It is said that madness is defined as repeating the same action but expecting a different result. The madness of cyclocross is, whether cathartic or deeply meditative, the pain that washes over the body—urging, willing, pleading for the end of the repetitive motions that make the sport. Pushing through obstacles. Dismounting. Shouldering. Sprinting. Mounting. Off-camber turns. Sand pits. Mud bogs. Pushing through all of it while the muscles scream until it's just noise and the mind clears. Then…clarity. And the vision appears: the fastest line; the blessing of a perfectly packed, bermed turn; coursing through the sand pit like it's walking on water. Time slows, movements are fluid and there is no sound—except for the distant clanging of the cowbell. It's a call to cease arms and relent. But that's the rub—the madness of it all. There's no satisfaction until the action repeats. Again and again.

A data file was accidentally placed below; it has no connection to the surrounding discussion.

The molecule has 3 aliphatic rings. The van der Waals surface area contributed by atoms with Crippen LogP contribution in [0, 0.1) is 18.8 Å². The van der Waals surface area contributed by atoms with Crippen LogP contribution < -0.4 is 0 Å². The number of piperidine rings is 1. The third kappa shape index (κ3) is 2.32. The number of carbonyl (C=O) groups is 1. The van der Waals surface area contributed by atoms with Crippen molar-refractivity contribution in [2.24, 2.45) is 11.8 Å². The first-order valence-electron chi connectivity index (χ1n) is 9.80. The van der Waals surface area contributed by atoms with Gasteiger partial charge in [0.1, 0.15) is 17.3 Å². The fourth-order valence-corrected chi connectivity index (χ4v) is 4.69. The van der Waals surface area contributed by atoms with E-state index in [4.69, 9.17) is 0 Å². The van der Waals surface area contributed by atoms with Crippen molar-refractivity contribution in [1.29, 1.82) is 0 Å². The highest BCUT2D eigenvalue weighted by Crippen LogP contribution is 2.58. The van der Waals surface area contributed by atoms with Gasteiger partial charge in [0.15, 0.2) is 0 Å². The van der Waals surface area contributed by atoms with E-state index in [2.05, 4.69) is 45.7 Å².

THOUGHTLESSLY THOUGHTFUL COMPONENTS.
The best solutions to complex problems are often the most simple. Likewise, the best components are the ones that require no thought- the work flawlessly without fanfare or need for acknowledgement. When the body is fighting against itself to push past a barrier, or ride a run-up, or just finish the lap, the last thing that should be on the mind is if these are the right bars or not. That's the definition of Ritchey components- thoughtlessly thoughtful refined simplicity; form that follows function so they require no thought or trust other than to work every damn time.